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Since tumors of the skull base sit underneath the brain, it can be difficult during surgery to get to the tumor in order to remove it. Traditional techniques used to approach tumors of the brain itself can be used to approach skull base tumors, but these often require significant force to retract the patient’s brain out of the way. This may lead to unwanted injury to otherwise normal brain tissue.
The basic concept of skull base surgery is to approach the tumor from underneath or from the side by removing specific areas of skull base bone. Thus, the tumor can be exposed with little to no brain retraction. Skull base procedures, for example, may be designed to traverse the bone containing the ear (trans-temporal/trans-petrosal/retrosigmoid approaches), low on the temple beneath the brain (middle fossa approach), around the eye (trans-orbital/orbital-zygomatic/craniofacial approaches), through the nose or paranasal sinuses (trans-sphenoidal/trans-ethmoidal/trans-facial approaches), or from the neck (trans-cervical). Fundamentally, these are minimally-invasive techniques designed to maximize tumor removal while preserving neurological function to the greatest extent possible.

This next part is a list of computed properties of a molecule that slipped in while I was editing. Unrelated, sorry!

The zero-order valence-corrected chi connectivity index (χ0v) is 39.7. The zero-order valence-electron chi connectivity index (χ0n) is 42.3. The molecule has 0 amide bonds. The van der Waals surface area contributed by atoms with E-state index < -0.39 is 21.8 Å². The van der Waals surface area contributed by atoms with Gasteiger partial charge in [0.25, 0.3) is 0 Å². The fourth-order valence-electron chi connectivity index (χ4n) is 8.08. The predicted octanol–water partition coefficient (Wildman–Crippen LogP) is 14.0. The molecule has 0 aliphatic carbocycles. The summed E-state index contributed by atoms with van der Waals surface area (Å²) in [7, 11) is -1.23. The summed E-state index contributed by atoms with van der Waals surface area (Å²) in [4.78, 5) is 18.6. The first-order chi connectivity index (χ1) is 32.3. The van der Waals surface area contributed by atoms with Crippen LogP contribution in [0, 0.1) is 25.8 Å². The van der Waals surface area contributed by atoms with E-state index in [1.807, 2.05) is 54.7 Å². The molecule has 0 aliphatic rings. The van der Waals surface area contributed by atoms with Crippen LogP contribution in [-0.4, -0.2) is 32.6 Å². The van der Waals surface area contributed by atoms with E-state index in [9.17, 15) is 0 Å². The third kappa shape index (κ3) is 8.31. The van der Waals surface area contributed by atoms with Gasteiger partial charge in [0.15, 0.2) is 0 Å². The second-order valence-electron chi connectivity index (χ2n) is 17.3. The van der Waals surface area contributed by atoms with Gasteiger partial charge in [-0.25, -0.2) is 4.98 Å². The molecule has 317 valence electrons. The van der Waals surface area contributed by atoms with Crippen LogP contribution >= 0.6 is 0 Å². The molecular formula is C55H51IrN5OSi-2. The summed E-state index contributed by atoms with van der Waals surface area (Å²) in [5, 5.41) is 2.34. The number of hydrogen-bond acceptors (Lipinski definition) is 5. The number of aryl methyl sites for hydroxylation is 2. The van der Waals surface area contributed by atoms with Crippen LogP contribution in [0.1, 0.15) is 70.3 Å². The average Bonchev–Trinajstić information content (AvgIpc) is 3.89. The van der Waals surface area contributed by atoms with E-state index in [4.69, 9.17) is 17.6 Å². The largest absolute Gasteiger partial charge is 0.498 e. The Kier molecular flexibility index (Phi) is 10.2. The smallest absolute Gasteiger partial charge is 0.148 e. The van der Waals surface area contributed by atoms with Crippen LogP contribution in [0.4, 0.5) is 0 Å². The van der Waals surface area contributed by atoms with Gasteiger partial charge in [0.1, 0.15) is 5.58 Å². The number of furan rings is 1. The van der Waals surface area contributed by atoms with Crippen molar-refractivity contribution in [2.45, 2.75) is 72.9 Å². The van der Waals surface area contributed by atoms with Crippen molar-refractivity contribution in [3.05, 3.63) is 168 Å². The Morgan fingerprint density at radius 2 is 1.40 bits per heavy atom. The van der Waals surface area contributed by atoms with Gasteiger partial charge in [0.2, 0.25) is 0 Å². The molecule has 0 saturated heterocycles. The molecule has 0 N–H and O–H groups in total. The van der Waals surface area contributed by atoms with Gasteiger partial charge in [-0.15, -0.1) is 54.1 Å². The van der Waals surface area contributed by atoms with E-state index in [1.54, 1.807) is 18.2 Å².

Where is the skull base?
The skull base is the bottom part of the skull. While the sides, front, back, and top of the skull are essentially smooth, thin walls of bone, the skull base is dramatically more complex. The skull base is complex because every nerve in the body that carries signals to and from the brain crosses the skull base. Additionally, the large vessels that carry blood to and from the brain run through the skull base.